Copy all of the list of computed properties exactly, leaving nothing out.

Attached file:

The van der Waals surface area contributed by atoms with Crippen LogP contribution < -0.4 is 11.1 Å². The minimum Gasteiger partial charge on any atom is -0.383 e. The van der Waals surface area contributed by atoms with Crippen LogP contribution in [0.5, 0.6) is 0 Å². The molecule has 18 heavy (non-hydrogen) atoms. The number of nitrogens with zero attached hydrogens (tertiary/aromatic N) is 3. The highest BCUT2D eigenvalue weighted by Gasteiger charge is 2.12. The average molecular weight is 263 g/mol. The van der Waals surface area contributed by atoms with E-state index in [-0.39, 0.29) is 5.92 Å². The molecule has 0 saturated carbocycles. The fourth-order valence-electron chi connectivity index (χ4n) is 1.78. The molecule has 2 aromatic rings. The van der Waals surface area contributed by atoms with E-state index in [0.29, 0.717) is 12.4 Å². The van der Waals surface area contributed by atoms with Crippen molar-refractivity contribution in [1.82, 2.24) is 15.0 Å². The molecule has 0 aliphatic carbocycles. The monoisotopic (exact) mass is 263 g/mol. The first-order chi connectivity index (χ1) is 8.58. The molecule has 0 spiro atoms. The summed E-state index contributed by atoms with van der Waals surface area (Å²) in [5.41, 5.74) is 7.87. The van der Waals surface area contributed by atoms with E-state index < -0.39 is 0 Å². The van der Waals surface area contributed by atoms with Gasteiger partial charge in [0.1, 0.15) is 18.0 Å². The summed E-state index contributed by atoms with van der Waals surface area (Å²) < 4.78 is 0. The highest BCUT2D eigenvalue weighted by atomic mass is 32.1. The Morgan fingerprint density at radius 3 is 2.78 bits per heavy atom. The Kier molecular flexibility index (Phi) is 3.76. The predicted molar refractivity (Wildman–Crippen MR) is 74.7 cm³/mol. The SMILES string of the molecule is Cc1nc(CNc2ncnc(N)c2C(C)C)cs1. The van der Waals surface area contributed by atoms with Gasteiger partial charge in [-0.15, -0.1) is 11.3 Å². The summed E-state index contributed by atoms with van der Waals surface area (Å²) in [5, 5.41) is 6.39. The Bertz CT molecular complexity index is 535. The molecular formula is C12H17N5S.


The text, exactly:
The van der Waals surface area contributed by atoms with Crippen LogP contribution < -0.4 is 11.1 Å². The minimum Gasteiger partial charge on any atom is -0.383 e. The van der Waals surface area contributed by atoms with Crippen LogP contribution in [0.5, 0.6) is 0 Å². The molecule has 18 heavy (non-hydrogen) atoms. The number of nitrogens with zero attached hydrogens (tertiary/aromatic N) is 3. The highest BCUT2D eigenvalue weighted by Gasteiger charge is 2.12. The average molecular weight is 263 g/mol. The van der Waals surface area contributed by atoms with E-state index in [-0.39, 0.29) is 5.92 Å². The molecule has 0 saturated carbocycles. The fourth-order valence-electron chi connectivity index (χ4n) is 1.78. The molecule has 2 aromatic rings. The van der Waals surface area contributed by atoms with E-state index in [0.29, 0.717) is 12.4 Å². The van der Waals surface area contributed by atoms with Crippen molar-refractivity contribution in [1.82, 2.24) is 15.0 Å². The molecule has 0 aliphatic carbocycles. The monoisotopic (exact) mass is 263 g/mol. The first-order chi connectivity index (χ1) is 8.58. The molecule has 0 spiro atoms. The summed E-state index contributed by atoms with van der Waals surface area (Å²) in [5.41, 5.74) is 7.87. The van der Waals surface area contributed by atoms with E-state index < -0.39 is 0 Å². The van der Waals surface area contributed by atoms with Gasteiger partial charge in [0.1, 0.15) is 18.0 Å². The summed E-state index contributed by atoms with van der Waals surface area (Å²) < 4.78 is 0. The highest BCUT2D eigenvalue weighted by atomic mass is 32.1. The Morgan fingerprint density at radius 3 is 2.78 bits per heavy atom. The Kier molecular flexibility index (Phi) is 3.76. The predicted molar refractivity (Wildman–Crippen MR) is 74.7 cm³/mol. The SMILES string of the molecule is Cc1nc(CNc2ncnc(N)c2C(C)C)cs1. The van der Waals surface area contributed by atoms with Gasteiger partial charge in [-0.15, -0.1) is 11.3 Å². The summed E-state index contributed by atoms with van der Waals surface area (Å²) in [5, 5.41) is 6.39. The Bertz CT molecular complexity index is 535. The molecular formula is C12H17N5S.